One issue that is problematic in today’s society is that many consumers of information simply seek the information they are already familiar with and go no further. Hence you have Fox News which takes a very predictable line and goes to all ends to comfort its viewers. Or you have Rush Limbaugh who admits he only takes one point of view because he doesn’t trust others with differing points of views to tell the truth!!

Not only does this one-sided but comfortable approach produce vulnerable citizens, it also produces consumers who are easily scammed and students who get little if anything of value out of their college education. Unless students learn rigorous critical thinking skills, they will be of little use to employers who are faced with the demands of the rapidly shifting global market place.

One small measure in dealing with this issue is to cause all my students to write research papers in which they are required to thoroughly cover the opposing points of view. This doesn’t mean they have to end up agreeing with those other views, but they do need to structure their own argument around acknowledging that opposing views exist for just about every issue and finding the holes in those views.

Sometimes the result is surprising. I’ve had more than one student actually change their draft thesis statement after getting further into the research and discovering that the opposing views make sense after all!!

Although this task can be complex and difficult, fortunately Helmke Library provides two databases that are student friendly and tailored precisely to the discovery of opposing views. One is Opposing Viewpoints Resource Center, from Thompson-Gale. This database has a lovely index on the home page with many topics often enjoyed by today’s students, plus it has an adequate search engine. The database reports back articles under “tabs,” so if multiple tabs are operational be sure to click on each tab, for different kinds of articles (academic, newspaper, web sites, etc.). Unfortunately citing these articles is difficult, but there is a link at the top of the page called “Help” which takes you to another link called “Citing Online Reference Works” which will show you how to cite Gale-supplied articles.

Another very topical database that examines multiple points of view is CQ Researcher, brought to you by the same folks who put out Congressional Quarterly. The home page of this database always lists this week’s hot topics, and it is very easy to cite, with a link on the bottom left corner that says “How to Cite.”

Really, then, the only excuse in today’s Information Age for not knowing both sides of a story (although I would argue there are usually many sides to a story!) is pure laziness.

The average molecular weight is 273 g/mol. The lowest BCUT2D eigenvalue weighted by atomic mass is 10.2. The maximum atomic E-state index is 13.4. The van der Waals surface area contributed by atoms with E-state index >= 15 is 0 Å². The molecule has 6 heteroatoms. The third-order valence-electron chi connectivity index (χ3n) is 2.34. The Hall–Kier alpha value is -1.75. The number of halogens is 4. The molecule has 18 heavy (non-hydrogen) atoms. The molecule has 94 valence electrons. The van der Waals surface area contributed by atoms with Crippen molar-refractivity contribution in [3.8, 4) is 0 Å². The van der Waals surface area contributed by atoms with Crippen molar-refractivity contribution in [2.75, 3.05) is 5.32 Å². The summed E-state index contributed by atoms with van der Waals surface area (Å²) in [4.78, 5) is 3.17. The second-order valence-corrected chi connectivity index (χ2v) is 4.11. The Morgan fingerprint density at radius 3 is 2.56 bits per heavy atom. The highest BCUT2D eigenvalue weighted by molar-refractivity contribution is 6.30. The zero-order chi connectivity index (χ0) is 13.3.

Wednesday, October 19, 2005

Trusting Information

In this “Information Age” which is bombarding us at an ever escalating clip with data faster than we can absorb it, teaching our students how to find truthful sources is a critical challenge. The bottom line is that people lie at worst or distort at best, for all sorts of reasons, and that many of these lies and distortions are purposefully unleashed on an unsuspecting public.

From Fox News’ Bill O’Reilly, to outright Internet hoax sites, to media and political misinformation, the airwaves and cyberspace today are filled with a glutton’s feast of non-truths and half-truths that when repeated often enough become reality for our students.

One thing I stress in my classes is that good consumers of information will find multiple sources on a subject, and then they will check to see what other sources (“experts” if possible) are saying about those sources. This can get a little tricky, as sometimes those secondary sources are working in a deliberately set-up and manipulated echo chamber, such as that established by the Creationist press, whose authors have dubious credentials and cite each other to “prove” that Evolution is “just a theory.”

Although I equally stress that my students must use trusted academic databases such as Academic Search Premier to do most of the researching, there is an extraordinary number of wonderful websites “out there” (a term my students love and I hate!) and/or useful articles that are available on the web and not inside any library database. Because the Internet is here to stay, no matter what we think of it, and because our students have grown up with it as a matter of daily fact and not as a matter of infinite graphic and audio wonderment as it still is to those of use who started with Commodore computers and Compuserve’s text-only browser on 14.4kbps dial-up modems, it is imperative that we rigorously teach strategies to determine the veracity of web-delivered information.